What is the most likely correction magnitude in the short term? Something in the -6% to -7% range overall should be considered likely. For a correction of this magnitude would bring the S&P 500 Index back to both its 200-day and 400-day moving averages, which is likely to provide support on any initial corrective move lower. Moreover, a correction in the range of -7% has historically been the pain threshold at which the U.S. Federal Reserve typically begins to relent with soothing words about backing off on any monetary tightening in the near term.

And given that the Fed has conditioned the markets to think that it will be raising interest rates in December, it is already armed and ready with the policy concession of backing off on this rate hike to get the U.S. stock market back into good cheer again.

And if such a correction were to unfold, exactly how long should we expect it to last? August to December corrections in recent history have tended to be sharper and shorter. And given that we are already late in the year in mid-October, it is likely that any correction that were to unfold over the next few weeks would likely be swift, which could end up being unsettling to investors, many of which may already be braced for the “big one” where the stock market finally falls and does not come back.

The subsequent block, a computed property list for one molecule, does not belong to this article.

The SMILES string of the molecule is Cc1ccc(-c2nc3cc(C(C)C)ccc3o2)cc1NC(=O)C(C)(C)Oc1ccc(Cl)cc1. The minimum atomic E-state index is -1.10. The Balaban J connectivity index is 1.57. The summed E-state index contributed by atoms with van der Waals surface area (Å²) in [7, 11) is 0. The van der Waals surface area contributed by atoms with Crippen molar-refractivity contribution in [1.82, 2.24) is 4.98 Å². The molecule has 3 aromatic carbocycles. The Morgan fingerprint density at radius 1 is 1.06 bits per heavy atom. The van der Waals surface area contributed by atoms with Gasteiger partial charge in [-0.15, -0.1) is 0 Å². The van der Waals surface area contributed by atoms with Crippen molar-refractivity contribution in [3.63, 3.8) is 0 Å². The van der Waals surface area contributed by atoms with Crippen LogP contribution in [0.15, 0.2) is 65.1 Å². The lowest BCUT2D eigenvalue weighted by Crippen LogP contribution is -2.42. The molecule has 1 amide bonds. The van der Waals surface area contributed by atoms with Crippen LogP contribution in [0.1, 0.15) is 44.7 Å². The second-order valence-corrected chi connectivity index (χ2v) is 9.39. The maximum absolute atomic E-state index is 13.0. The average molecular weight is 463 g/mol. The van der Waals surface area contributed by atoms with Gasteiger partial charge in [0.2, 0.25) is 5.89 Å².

But for as prone as the market is to corrections during this time of year, so too is it inclined toward bouncing strongly following these sharp corrections. For example, the average rebound following these corrections over the past decade has been +12.6%. And the sharper the market corrects, the more meaningful the subsequent bounce higher. This even includes the period in 2008, as stocks rallied by +27% from mid-November through early January following the dramatic declines that came before in October and early November.